Tuesday, 18 May 2010
Robin Hood (2010)
(Dir. Ridley Scott, 2010)
After years of Crusading, the King of England (Richard the Lionheart) is killed in battle, and Robin Longstride ('Robin Hood') sails home, crown in arm, assuming the identity of the also recently deceased, Robert Loxley. In a public ceremony outside the Tower of London, Longstride (now Loxley) presents the crown to a widowed Queen and the heir to the throne, her son, John. Encouraged by the blind and frail Sir Walter Loxley, Longstride continues to pose as his son, and begins to pursue proto-feminist widow, Maid Marion (Cate Blanchett), with the two strangers forced to act as husband and wife.
Complicated? Different from Kevin Costner and Disney? Refreshingly so. The director of Alien, Thelma & Louise and Gladiator here eschews a fabula of a multiple narrative so that he might transform Robin Hood-fun into serious epic cinema. However, the execution is lazy and the irrevocable consequences, disastrous.
The score is the first and final point of damage, ebbing in gross disproportion to the sentiment on screen: composer Marc Streitenfeld's untimely guitar-folk seems closer to Nizlopi than something out of the twelfth century, while his choral offering of white-horse-riding-elf-grief trespasses amateurishly on the barley of Gladiator. We know Russell Crowe plays the wise macho hero superbly, or any other lead for that matter. You name it, Crowe will nail it, so to speak. His angry-dog eyes bite naturally onto a gaze that betrays both will of vengeance and burden of a miserable past. Add a charming Cate Blanchett and a treasurable Albion-landscape, and there was enough here to stop me from walking out.
Undoing Crowe's good work is a funny accent, deliberate or not (Scott is possibly referring to Longstride's homelessness), travelling south from Ireland to Somerset, and then we're up north with Geoff Boycott before Alan Shearer gets involved, and the whole audio experience becomes extremely disarming. Surprisingly, the two and a half hour running time travels fast, the most memorable quotation is Blanchett's brilliant: "I sleep with a dagger. If you so much as move to touch me, I will sever your manhood". More wit, and the proposed sequel could be worth a watch.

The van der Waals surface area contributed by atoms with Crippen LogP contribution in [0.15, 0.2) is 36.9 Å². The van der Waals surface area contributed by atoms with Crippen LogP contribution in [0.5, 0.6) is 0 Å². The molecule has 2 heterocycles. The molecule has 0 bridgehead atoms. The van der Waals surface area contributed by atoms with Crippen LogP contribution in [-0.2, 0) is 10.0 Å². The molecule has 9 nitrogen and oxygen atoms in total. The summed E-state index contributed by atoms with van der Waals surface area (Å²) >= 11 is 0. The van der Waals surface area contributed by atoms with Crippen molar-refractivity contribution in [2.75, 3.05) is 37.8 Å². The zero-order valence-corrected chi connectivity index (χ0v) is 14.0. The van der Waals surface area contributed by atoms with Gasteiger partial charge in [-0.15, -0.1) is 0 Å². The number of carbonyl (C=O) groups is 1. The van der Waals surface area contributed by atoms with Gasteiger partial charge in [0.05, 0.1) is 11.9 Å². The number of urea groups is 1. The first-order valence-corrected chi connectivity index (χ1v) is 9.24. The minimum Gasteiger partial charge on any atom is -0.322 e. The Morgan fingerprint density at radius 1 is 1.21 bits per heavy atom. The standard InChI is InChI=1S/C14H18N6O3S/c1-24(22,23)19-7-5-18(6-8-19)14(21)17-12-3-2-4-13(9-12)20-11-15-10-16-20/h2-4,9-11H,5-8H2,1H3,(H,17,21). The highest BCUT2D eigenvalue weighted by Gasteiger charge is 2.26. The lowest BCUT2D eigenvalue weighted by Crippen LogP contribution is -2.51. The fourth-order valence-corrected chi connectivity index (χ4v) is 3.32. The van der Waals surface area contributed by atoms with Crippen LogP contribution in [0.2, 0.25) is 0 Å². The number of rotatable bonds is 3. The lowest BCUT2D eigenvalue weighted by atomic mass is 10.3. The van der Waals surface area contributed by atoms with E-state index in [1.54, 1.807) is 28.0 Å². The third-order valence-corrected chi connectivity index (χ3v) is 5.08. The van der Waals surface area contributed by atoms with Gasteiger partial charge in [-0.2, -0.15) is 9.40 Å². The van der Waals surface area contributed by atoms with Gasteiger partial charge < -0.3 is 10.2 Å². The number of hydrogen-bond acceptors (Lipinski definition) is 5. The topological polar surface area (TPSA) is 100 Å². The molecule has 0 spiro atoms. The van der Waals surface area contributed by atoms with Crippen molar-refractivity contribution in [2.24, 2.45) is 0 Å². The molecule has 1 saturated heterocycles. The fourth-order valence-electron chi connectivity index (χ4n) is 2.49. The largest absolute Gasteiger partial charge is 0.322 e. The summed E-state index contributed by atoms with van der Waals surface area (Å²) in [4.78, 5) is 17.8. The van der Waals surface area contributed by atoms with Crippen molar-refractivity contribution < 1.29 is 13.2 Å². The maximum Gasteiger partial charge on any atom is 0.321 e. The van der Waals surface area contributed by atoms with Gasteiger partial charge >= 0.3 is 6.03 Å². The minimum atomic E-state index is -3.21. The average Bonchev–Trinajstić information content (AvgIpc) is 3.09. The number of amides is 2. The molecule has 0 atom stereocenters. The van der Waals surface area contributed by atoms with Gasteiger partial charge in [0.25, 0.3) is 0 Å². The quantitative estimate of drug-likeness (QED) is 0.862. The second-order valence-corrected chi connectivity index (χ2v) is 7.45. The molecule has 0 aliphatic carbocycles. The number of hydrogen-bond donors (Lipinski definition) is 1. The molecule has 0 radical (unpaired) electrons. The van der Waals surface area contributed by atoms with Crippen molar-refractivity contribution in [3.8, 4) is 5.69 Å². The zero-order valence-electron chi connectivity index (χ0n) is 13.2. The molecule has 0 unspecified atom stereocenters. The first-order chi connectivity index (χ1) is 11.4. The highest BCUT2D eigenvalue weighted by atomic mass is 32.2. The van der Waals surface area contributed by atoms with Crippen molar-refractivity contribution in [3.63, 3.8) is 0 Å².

Remove Gladiator and its legacy from our consciousness, then might a wave of scholastic, Scott-Crowe admiration be sweeping across cinephilic Britain right now? Not a chance. That Robin Hood is 'derivative' is no automatic flaw. A canon - or simply, the past - is compulsory in any creation; artistic inspiration is a quiet flame even in our darkest moments. No, the film fails because Ridley Scott has accidentally kindled this sanctuary of influence into a deafening forest-fire, scorching, self-referentially, his best work, and even the facilely recognisable and relatively recent blockbuster epics by peers, Peter Jackson and Steven Spielberg, Lord of the Rings (an out-of-place hobbit mien is on tap) and Saving Private Ryan (the chaos of D-Day is repatched ineffectually).
Like an artist more interested in the colours on his palette than in what the painting before him means, Scott has lost his way. Powerless, and the last thing he wanted his Robin Hood to be - unoriginal, this latest offering from such a quotable source is a steep fall into shadows and dust.